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Precision Medicine in Obesity and Type 2 Diabetes: The Relevance of Early-Life Exposures
Umeå University, Faculty of Medicine, Department of Public Health and Clinical Medicine, Section of Medicine. Department of Clinical Sciences, Genetic and Molecular Epidemiology Unit, Lund University, Skåne University Hospital Malmö, Malmö, Sweden; Department of Nutrition, Harvard School of Public Health, Boston, MA; Oxford Center for Diabetes, Endocrinology, and Metabolism, Radcliff Department of Medicine, University of Oxford, Oxford, UK.
2018 (English)In: Clinical Chemistry, ISSN 0009-9147, E-ISSN 1530-8561, Vol. 64, no 1, p. 130-141Article, review/survey (Refereed) Published
Abstract [en]

BACKGROUND: Type 2 diabetes is highly prevalent and devastating. Obesity is a diabetogenic factor, driving insulin resistance and a compensatory demand for increased insulin secretion from the pancreatic β cells; a failure to address this demand results in diabetes. Accordingly, primary and secondary prevention of obesity are at the core of diabetes prevention programs. The development of obesity and declining β-cell function often span many years or decades before diabetes is clinically manifest. Thus, characterizing the early-life process and risk factors that set disease trajectories may yield novel targets for early intervention and help improve the accuracy of prediction algorithms, factors germane to the emerging field of precision medicine.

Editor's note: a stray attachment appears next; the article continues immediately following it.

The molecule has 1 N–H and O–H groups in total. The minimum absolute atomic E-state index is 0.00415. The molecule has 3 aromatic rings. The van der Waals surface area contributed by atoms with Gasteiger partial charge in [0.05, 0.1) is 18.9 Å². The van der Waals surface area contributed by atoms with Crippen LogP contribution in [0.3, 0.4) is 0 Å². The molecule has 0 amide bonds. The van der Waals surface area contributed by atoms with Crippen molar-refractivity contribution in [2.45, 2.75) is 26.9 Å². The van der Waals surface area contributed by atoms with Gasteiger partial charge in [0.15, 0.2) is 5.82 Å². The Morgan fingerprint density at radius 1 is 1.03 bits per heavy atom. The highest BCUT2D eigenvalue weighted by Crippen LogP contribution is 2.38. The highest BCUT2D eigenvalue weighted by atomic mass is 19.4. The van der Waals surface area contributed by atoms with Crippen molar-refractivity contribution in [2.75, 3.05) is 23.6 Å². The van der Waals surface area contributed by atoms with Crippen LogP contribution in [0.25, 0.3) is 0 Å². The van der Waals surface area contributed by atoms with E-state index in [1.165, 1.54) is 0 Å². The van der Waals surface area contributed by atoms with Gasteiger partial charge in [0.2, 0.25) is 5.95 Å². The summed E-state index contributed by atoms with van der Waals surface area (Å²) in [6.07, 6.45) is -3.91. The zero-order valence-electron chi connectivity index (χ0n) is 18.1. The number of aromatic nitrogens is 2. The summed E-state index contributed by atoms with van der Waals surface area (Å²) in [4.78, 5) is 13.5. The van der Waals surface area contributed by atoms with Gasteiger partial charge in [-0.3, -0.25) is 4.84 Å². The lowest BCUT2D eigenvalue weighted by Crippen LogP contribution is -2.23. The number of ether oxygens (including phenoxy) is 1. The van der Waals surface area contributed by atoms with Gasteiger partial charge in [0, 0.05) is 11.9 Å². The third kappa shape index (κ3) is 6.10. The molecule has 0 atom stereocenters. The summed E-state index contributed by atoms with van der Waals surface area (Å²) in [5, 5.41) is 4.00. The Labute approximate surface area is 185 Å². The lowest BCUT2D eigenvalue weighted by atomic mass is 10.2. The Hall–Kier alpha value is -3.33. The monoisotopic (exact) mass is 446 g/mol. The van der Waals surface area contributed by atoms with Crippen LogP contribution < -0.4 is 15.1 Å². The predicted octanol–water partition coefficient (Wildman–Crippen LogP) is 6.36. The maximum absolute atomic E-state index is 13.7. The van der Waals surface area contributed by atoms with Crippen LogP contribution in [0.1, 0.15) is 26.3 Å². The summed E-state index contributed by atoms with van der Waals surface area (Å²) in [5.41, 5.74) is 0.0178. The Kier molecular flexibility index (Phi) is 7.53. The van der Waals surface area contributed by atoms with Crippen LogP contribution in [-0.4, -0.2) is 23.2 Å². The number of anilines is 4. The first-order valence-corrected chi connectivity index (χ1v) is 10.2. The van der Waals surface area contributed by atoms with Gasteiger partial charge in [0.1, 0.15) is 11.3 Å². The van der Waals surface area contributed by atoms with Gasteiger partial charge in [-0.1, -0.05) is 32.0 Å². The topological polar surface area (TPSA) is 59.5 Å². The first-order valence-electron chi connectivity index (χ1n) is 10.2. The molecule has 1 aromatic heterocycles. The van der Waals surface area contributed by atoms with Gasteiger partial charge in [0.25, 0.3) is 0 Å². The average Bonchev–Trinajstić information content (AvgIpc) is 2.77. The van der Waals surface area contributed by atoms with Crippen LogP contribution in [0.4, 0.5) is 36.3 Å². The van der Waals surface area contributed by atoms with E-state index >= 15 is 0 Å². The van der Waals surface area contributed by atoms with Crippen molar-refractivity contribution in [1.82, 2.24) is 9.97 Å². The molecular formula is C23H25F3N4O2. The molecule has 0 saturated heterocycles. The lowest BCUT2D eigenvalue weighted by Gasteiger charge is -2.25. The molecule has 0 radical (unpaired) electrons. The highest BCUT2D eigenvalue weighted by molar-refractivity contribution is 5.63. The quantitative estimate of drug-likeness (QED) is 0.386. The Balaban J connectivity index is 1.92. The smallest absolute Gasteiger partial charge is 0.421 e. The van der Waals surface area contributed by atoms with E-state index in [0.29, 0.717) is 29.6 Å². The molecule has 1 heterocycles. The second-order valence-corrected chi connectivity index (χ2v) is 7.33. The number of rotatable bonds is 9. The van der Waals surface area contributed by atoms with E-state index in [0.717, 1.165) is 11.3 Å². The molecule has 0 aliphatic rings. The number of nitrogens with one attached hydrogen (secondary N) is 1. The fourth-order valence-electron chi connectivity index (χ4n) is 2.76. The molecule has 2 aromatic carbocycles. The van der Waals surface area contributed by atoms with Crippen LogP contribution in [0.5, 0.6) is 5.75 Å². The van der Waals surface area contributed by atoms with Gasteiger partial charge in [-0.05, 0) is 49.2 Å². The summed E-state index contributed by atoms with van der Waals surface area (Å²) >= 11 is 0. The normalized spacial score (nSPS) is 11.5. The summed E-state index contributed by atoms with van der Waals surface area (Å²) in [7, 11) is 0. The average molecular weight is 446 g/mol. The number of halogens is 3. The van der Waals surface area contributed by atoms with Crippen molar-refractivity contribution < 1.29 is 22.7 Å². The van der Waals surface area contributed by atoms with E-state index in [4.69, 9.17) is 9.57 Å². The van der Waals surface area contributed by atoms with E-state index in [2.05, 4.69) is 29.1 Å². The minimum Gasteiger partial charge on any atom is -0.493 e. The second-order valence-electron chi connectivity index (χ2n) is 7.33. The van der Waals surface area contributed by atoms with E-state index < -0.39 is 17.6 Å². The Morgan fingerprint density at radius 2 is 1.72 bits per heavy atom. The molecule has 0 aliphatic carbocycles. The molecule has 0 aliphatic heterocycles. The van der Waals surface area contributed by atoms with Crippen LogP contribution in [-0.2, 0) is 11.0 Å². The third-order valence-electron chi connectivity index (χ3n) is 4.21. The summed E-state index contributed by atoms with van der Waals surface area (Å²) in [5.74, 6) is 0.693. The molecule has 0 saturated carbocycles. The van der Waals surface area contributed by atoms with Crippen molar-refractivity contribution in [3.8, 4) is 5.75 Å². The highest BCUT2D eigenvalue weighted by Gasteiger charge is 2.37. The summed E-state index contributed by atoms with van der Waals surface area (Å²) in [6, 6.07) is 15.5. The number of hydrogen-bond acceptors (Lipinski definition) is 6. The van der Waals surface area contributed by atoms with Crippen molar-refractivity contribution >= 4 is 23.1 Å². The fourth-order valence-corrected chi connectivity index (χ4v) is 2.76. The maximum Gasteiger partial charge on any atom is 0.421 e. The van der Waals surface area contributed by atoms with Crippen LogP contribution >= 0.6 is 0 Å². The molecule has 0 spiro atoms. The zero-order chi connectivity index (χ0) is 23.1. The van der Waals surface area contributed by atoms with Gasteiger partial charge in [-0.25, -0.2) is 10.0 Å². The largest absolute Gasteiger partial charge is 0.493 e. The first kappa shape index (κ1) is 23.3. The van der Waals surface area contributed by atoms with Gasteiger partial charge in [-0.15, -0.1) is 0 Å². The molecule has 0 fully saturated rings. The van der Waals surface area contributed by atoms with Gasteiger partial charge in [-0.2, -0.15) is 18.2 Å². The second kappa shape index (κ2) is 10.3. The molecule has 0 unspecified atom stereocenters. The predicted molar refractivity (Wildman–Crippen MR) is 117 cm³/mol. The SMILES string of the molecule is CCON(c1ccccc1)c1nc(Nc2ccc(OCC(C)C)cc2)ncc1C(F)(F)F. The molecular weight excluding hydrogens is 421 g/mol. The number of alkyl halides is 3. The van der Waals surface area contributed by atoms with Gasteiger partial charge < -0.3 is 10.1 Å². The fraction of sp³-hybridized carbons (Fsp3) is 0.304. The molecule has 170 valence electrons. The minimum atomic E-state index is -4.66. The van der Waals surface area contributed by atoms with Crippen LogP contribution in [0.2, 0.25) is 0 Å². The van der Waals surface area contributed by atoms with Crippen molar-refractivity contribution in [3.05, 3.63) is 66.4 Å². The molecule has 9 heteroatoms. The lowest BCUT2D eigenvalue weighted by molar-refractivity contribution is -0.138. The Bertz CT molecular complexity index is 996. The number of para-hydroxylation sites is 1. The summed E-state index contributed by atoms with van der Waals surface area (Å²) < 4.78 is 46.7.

CONTENT: Here, we overview the concepts of precision medicine and fetal programming. We discuss the barriers to preventing obesity and type 2 diabetes in adulthood and present the rationale for considering early-life events in this context. In so doing, we discuss proof-of-concept studies and cutting-edge technological developments that are likely to transform current thinking on the etiology and pathogenesis of obesity and type 2 diabetes. We also review the factors hampering progress, including the success and failures of pregnancy intervention trials.

SUMMARY: Obesity and type 2 diabetes are among the major health and economic burdens of our time. Defeating these diseases is likely to require life-course approaches, which may include aggressive interventions informed by biomarker profiling undertaken during early life.

Place, publisher, year, edition, pages
2018. Vol. 64, no 1, p. 130-141
National Category
Endocrinology and Diabetes
Identifiers
URN: urn:nbn:se:umu:diva-144093DOI: 10.1373/clinchem.2017.273540ISI: 000419121500021PubMedID: 29097511OAI: oai:DiVA.org:umu-144093DiVA, id: diva2:1177874
Available from: 2018-01-26 Created: 2018-01-26 Last updated: 2019-05-17Bibliographically approved

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Franks, Paul W.

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